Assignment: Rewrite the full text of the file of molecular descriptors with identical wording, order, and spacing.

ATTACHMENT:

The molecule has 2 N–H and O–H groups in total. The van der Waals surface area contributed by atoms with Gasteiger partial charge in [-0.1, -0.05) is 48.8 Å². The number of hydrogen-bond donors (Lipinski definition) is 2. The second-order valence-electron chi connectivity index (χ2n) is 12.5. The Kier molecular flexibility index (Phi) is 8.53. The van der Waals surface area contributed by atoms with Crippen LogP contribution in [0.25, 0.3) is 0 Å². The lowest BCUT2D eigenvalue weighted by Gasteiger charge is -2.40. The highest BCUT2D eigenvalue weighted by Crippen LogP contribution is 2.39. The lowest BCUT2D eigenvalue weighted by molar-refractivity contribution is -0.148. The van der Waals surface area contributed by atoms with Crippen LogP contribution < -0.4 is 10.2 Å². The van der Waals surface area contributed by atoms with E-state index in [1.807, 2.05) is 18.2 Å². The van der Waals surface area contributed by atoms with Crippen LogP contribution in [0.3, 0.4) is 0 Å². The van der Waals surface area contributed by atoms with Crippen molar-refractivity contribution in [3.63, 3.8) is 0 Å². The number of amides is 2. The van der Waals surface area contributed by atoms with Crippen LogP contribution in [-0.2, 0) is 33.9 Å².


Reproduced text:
The molecule has 2 N–H and O–H groups in total. The van der Waals surface area contributed by atoms with Gasteiger partial charge in [-0.1, -0.05) is 48.8 Å². The number of hydrogen-bond donors (Lipinski definition) is 2. The second-order valence-electron chi connectivity index (χ2n) is 12.5. The Kier molecular flexibility index (Phi) is 8.53. The van der Waals surface area contributed by atoms with Crippen LogP contribution in [0.25, 0.3) is 0 Å². The lowest BCUT2D eigenvalue weighted by Gasteiger charge is -2.40. The highest BCUT2D eigenvalue weighted by Crippen LogP contribution is 2.39. The lowest BCUT2D eigenvalue weighted by molar-refractivity contribution is -0.148. The van der Waals surface area contributed by atoms with Crippen LogP contribution < -0.4 is 10.2 Å². The van der Waals surface area contributed by atoms with E-state index in [1.807, 2.05) is 18.2 Å². The van der Waals surface area contributed by atoms with Crippen LogP contribution in [0.3, 0.4) is 0 Å². The van der Waals surface area contributed by atoms with Crippen molar-refractivity contribution in [3.63, 3.8) is 0 Å². The number of amides is 2. The van der Waals surface area contributed by atoms with Crippen LogP contribution in [-0.2, 0) is 33.9 Å².